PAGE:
“There,” Clint said and sat back. He picked up his beer and drank. “Whatcha think?”
Griff pulled a face. “That’s a disgusting way to die. Sure don’t see that at every crime scene. Nicely done. I think you should let it sit and ferment for the evening.” He dipped his head toward the couch.
Clint chuckled and stood up, stretching. “You know when I get over there I’ll need some distracting.”
Griff stood and slipped one arm around Clint’s waist. He pulled them close and leaned in, whispering in Clint’s ear. “That’s easy. I’ll fill you in on all the laws broken by dumping a man in a vat of marshmallow dough and leaving him to die.” He licked Clint’s neck and nibbled his ear. “Then I’ll help you come up with all sorts of gruesome ways for his body to be found.” Griff turned Clint away from the desk and nudged him toward the living room and the couch.
“You’ll do anything to keep from sitting alone on the couch.” Clint stopped talking long enough to be indulged with a slow, deep kiss. “And I’ll admit having you help me with scenes is hot.”
“Well, then, prepare for me to become scorching.” Griff took Clint’s beer and set it on a table along with his own. Clint sucked in a breath and laughed softly when Griff dumped him on the couch, all thoughts of finishing the chapter he’d been working on pushed to the side when Griff’s hands began working some magic.
Clint nearly jumped out of his skin when someone’s strong arm snaked around his waist and pulled him back against a firm body. Warm breath blew in his ear along with the words, “You left the door unlocked again. I could be the neighborhood whack job here to bludgeon you to death after defiling you.”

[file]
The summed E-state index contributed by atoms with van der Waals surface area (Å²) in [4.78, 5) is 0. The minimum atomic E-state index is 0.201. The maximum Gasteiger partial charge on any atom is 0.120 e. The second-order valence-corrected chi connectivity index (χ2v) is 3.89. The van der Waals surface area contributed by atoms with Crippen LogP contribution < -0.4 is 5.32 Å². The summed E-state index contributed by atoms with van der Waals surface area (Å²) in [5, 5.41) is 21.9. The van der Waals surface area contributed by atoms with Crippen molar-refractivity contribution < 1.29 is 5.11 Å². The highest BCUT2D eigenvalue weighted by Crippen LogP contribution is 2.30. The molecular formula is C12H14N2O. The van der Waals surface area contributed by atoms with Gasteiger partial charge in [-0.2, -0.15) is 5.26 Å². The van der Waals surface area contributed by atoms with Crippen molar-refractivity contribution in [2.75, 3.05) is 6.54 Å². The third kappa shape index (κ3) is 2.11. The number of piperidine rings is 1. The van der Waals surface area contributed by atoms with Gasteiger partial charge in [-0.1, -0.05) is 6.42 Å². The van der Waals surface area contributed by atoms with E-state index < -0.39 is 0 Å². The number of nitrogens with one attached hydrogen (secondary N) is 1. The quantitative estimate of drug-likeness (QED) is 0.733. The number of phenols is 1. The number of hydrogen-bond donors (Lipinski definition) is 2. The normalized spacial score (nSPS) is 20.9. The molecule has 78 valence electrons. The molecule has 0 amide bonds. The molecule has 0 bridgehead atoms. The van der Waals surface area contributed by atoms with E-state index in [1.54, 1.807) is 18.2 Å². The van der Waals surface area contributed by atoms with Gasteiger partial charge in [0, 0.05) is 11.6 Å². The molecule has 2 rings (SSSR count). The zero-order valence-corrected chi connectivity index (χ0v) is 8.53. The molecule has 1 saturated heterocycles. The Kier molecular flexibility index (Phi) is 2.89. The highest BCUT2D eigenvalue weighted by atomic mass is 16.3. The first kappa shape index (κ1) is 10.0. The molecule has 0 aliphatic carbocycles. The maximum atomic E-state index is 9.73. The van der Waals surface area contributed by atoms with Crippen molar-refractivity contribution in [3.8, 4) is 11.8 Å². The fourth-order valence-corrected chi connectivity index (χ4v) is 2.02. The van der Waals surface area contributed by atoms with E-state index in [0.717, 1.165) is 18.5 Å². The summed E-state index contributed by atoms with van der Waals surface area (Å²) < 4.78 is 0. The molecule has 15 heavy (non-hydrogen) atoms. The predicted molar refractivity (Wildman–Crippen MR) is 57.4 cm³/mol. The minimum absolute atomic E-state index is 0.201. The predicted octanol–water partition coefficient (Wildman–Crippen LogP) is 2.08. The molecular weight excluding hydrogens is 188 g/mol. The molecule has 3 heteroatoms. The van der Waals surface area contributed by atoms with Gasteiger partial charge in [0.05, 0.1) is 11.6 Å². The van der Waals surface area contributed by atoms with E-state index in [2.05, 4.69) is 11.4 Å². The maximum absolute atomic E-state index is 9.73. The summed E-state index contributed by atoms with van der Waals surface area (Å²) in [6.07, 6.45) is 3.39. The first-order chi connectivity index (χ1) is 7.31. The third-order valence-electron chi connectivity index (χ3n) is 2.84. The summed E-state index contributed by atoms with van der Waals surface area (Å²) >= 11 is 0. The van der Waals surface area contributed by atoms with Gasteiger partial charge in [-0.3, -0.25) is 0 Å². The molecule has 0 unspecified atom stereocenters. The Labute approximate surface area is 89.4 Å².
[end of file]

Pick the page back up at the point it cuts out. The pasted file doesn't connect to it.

“You scared the crap out of me!” Clint yelped, trying to squirm away, but it was useless. “You’re the guy on this street with all the big guns.” Behind him Griff chuckled and used one finger to move Clint’s hair away from his neck. He pressed a soft kiss to the spot. Clint glared down at the dogs. “And you two! You need watchdog lessons.”
Griff let go of Clint, turned him, and shook him by the shoulders for a second. “Lock the goddamn doors. Even if someone smashes through the storm door, you’ll at least hear them.” He raised his eyebrows and leaned away from Clint, letting him go. “For me. Please.”
“What you really don’t want is some moron busting up the storm door since you’d have to help me replace it,” Clint muttered.
Griff pointed up. “Hey, I happen to have a deep appreciation for that door. Notice I’m tactfully not mentioning how delightful you are when you work on a construction project?” Clint burst out laughing. Griff’s blue-gray eyes twinkled, and the corners crinkled in the way Clint loved when Griff smiled. “Sorry I’m late,” Griff said, leaning down to pet the dogs.
Elizabeth Noble started telling stories before she actually knew how to write, and her family was very happy when she learned to put words on a page. Those words turned into fan fiction that turned into a genuine love of M/M romance fiction. Being able to share her works with Dreamspinner is really a dream come true. She has a real love for a good mystery complete with murder and twisty plots as well as all things sci-fi, futuristic, and supernatural and a bit of an unnatural interest in a super-volcano in Wyoming.
Elizabeth has three grown children and is now happily owned by an adorable mixed breed canine princess named Rosie, and two cats, Murphy and Yeti. She lives in her native northeast Ohio, the perfect place for gardening, winter and summer sports (go Tribe!). When she’s not writing she’s working as a veterinary nurse, so don’t be surprised to see her men with a pet or three who are a very big part of their lives.
Two of Elizabeth’s books have received Honorable Mentions in the Rainbow Awards.
Circles Website: http://elizabeth-noble-circles.weebly.com/
Dreamspinner Circles Page: http://www.dreamspinnerpress.com/store/index.php?cPath=54_1320
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Where To Buy: